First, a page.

Diving-related decompression illness is classified into two main categories:
arterial gas embolism (AGE) secondary to pulmonary deco...
The deep sulcus sign on a supine chest radiograph raises suspicion of a pneumothorax.
On a supine plain chest film (common in intensive care units or as part of a trauma radiograph series), it may be the only suggestion of a pneumothorax because air collects anteriorly and basally, within the n...
The deep sulcus sign can refer to two different radiographic signs but is best known in the chest:
deep sulcus sign (chest): of pneumothorax on supine CXR:
deep sulcus sign (knee): better known as the lateral femoral notch sign of ACL injury
Dehiscence is a general term referring to 'splitting open' and is used in a variety of contexts in medicine generally and radiology more specifically.
The two most common usages are:
splitting open of a wound (e.g. sternal dehiscence)
loss of bone separating one structure from another (e.g. ...
Dendriform (or dendritic) pulmonary ossification is a rare morphological subtype of pulmonary ossification whereby the thin branching calcified lines on CT resemble a dendrite (however a dendritic pattern may not always be present on CT).
They may also be seen as small nodules in the peripheral...
The dense hilum sign suggests a pathological process at the hilum or in the lung anterior or posterior to the hilum. Malignancy, especially lung cancer, should be suspected.
On a well-centered chest posteroanterior (PA) radiograph the density of the hilum is comparable on...
The dependent viscera sign is one of the signs of diaphragmatic rupture on axial CT or MR images, where herniated viscera lie against the posterior thoracic wall in a dependent position, as they are no longer supported by the diaphragm.
collar sign (or hourglass sign)
Descending necrotizing mediastinitis is a severe form of mediastinitis and refers to an acute, polymicrobial infection of the mediastinum that usually spreads downwards from oropharyngeal, cervical, and odontogenic infection.
diabetes: more than one-third of patients...
Desquamative interstitial pneumonia (DIP) is an interstitial pneumonia closely related to and thought to represent the end stage of respiratory bronchiolitis interstitial lung disease (RB-ILD). It is associated with heavy smoking.
It is considered one of the rarest of idiopathic i...
Dextrocardia is a congenital cardiac malposition in which the heart is situated on the right side of the body (dextroversion) with the cardiac apex pointing to the right.
Dextrocardia merely refers to the laterality of the heart, it says nothing about the orientation of the patient...
As a part of international evidence-based guidelines adopted by a collaborative effort of the American Thoracic Society (ATS), the European Respiratory Society (ERS), the Japanese Respiratory Society (JRS), and the Latin American Thoracic Association (ALAT), specific diagnostic HRCT criteria for...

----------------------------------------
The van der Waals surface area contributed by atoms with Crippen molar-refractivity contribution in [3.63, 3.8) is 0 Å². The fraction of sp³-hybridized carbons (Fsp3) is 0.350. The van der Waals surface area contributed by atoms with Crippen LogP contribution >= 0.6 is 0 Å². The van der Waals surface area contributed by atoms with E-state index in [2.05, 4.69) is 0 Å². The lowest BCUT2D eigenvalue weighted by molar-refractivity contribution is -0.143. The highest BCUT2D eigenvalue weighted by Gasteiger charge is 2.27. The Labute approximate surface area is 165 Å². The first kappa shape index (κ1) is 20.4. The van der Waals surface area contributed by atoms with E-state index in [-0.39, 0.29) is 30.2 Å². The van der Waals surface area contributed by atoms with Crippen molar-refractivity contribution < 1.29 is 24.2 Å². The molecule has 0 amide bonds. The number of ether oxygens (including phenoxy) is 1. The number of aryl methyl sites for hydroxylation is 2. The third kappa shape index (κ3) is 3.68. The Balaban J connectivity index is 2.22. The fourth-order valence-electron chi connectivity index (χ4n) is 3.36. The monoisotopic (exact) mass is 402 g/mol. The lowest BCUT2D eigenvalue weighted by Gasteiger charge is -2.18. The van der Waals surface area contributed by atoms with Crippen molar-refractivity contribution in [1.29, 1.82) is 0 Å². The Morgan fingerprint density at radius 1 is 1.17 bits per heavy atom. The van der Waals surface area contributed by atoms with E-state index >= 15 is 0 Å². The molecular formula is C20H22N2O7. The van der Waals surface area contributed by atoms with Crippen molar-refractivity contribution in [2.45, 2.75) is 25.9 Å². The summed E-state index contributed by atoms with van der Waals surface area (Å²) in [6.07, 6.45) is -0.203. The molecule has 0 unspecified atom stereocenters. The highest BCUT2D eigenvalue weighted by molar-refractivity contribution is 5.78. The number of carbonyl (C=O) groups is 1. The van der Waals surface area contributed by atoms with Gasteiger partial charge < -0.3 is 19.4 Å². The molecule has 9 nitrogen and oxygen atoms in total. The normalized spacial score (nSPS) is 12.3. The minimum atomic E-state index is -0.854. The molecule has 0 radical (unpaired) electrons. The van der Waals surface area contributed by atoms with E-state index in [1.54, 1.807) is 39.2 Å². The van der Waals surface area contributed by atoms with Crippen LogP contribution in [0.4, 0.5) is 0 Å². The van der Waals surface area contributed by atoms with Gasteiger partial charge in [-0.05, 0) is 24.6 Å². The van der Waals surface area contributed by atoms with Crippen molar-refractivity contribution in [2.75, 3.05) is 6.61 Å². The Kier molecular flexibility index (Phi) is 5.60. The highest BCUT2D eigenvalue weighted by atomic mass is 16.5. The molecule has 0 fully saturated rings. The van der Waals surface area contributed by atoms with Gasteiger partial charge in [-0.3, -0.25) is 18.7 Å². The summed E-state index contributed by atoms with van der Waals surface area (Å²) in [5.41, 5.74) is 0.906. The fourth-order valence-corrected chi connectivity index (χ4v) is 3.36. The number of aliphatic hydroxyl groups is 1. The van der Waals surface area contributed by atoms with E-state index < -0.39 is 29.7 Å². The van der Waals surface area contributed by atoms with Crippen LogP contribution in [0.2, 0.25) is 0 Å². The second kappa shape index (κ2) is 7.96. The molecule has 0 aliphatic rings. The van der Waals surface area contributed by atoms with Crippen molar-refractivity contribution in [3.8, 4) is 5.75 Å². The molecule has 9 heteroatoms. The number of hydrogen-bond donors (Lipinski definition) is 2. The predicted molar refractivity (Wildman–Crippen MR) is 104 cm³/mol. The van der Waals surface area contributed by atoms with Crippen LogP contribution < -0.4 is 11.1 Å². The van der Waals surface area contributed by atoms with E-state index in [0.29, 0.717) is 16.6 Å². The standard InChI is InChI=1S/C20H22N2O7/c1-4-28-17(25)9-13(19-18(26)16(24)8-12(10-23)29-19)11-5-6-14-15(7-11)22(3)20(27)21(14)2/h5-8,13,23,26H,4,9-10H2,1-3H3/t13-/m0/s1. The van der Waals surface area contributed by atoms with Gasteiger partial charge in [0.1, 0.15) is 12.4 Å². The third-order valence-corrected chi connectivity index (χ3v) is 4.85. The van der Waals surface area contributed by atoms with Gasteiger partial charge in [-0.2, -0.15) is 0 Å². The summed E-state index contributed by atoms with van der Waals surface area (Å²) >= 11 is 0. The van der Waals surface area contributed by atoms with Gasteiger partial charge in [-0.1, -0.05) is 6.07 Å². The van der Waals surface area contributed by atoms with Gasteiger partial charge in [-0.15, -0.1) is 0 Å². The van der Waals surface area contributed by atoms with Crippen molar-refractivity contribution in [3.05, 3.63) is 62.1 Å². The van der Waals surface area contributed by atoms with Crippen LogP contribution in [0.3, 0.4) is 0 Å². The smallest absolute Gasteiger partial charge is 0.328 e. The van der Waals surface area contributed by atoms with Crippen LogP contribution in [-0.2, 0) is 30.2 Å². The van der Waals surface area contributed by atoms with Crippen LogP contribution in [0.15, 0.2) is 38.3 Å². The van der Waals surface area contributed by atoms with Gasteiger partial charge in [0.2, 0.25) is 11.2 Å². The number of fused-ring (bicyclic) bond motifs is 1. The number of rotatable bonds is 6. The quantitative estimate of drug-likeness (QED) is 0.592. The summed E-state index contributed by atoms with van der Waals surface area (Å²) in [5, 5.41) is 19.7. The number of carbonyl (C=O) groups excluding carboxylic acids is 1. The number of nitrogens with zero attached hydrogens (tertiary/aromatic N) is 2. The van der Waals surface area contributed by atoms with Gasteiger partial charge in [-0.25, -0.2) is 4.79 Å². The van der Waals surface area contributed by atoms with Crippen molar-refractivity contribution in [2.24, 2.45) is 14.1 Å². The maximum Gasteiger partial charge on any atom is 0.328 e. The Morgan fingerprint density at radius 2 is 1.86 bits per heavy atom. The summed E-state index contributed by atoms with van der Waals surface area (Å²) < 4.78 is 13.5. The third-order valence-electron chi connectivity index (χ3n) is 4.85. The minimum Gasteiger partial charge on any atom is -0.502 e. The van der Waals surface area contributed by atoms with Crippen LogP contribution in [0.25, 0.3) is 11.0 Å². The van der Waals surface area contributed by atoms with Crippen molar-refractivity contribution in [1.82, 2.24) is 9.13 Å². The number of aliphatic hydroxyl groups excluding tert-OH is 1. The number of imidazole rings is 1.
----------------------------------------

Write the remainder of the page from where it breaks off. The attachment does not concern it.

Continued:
In 2018, the Fleischner Society provided updated diagnostic HRCT criteria for usual interstitial pneumonia (UIP) pattern based on literature review and the expert opinion of members. As a part of this white paper, diagnostic HRCT criteria for usual interstitial pneumonia (UIP) pattern were updat...
The diaphragm is the dome-shaped muscle that separates the thoracic cavity from the abdominal cavity, enclosing the inferior thoracic aperture.
On chest imaging, in particular chest radiography, an imaginary anteroposterior halfway line divides the diaphragm into two, forming the l...
The diaphragmatic apertures are a series of apertures that permit the passage of structures between the thoracic and abdominal cavities. There are three main apertures:
aortic hiatus (T12) (not a true aperture)
esophageal hiatus (T10)
vena caval foramen (T8)
The vertebral levels of these ape...
A useful mnemonic to remember the thoracic spinal levels at which the three major structures pass through the diaphragmatic apertures is:
I 8 10 eggs at 12 - where 8 is a homophone for 'ate' and the 'e' in eggs is for the US spelling of esophagus
I 8: inferior vena cava at T8
Diaphragmatic dysfunction is a rather broad descriptive term which can include
diaphragmatic paralysis (can range from complete to partial)
Other conditions which which can be variably associated with dysfunction include
diaphragmatic elevation / hemidiaphragmatic elevati...
Diaphragmatic eventration refers to an abnormal contour of the diaphragmatic dome with no disruption to the diaphragmatic continuity. It typically affects only a segment of the hemidiaphragm, compared to paralysis/weakness where the entire hemidiaphragm is typically affected.
Diaphragmatic hernias (alternative plural: herniae) are defined as either congenital or acquired defects in the diaphragm.
Demographics and etiology
There are two main types of congenital diaphragmatic hernia (CDH)s which are uncommon yet distinct entities that usually occur on the...
Diaphragmatic mesothelial cysts are rare benign congenital lesions involving the diaphragm. They are thought to derive from from celomic remnants.
They typically present in the pediatric population.
Typically right sided and seen as a cystic mass betwe...
Diaphragmatic paralysis (also considered very similar to the term diaphragmatic palsy) can be unilateral or bilateral.
Clinical features are highly variable according to underlying etiological factor:
unilateral paralysis: asymptomatic in most of the patients as the othe...
Diaphragmatic rupture often results from blunt abdominal trauma. The mechanism of injury is typically a motor-vehicle collision.
Given that the most common mechanism is motor vehicle collisions, it is perhaps unsurprising that young men are most frequently affected. The estimated ...
A small cardiothoracic ratio (CTR) is defined as <42%/0.42 when assessed on a PA chest radiograph, and is often called small heart syndrome. A pathologically-small heart is also known as microcardia.It can be due to/associated with a number of entities:
adrenal insufficiency, e.g. Addison disea...
An anterosuperior mediastinal mass can be caused by neoplastic and non-neoplastic pathology. As their name suggests, they are confined to the anterior mediastinum, that portion of the mediastinum anterior to the pericardium and below the level of the clavicles.
The differential diagnosis for a...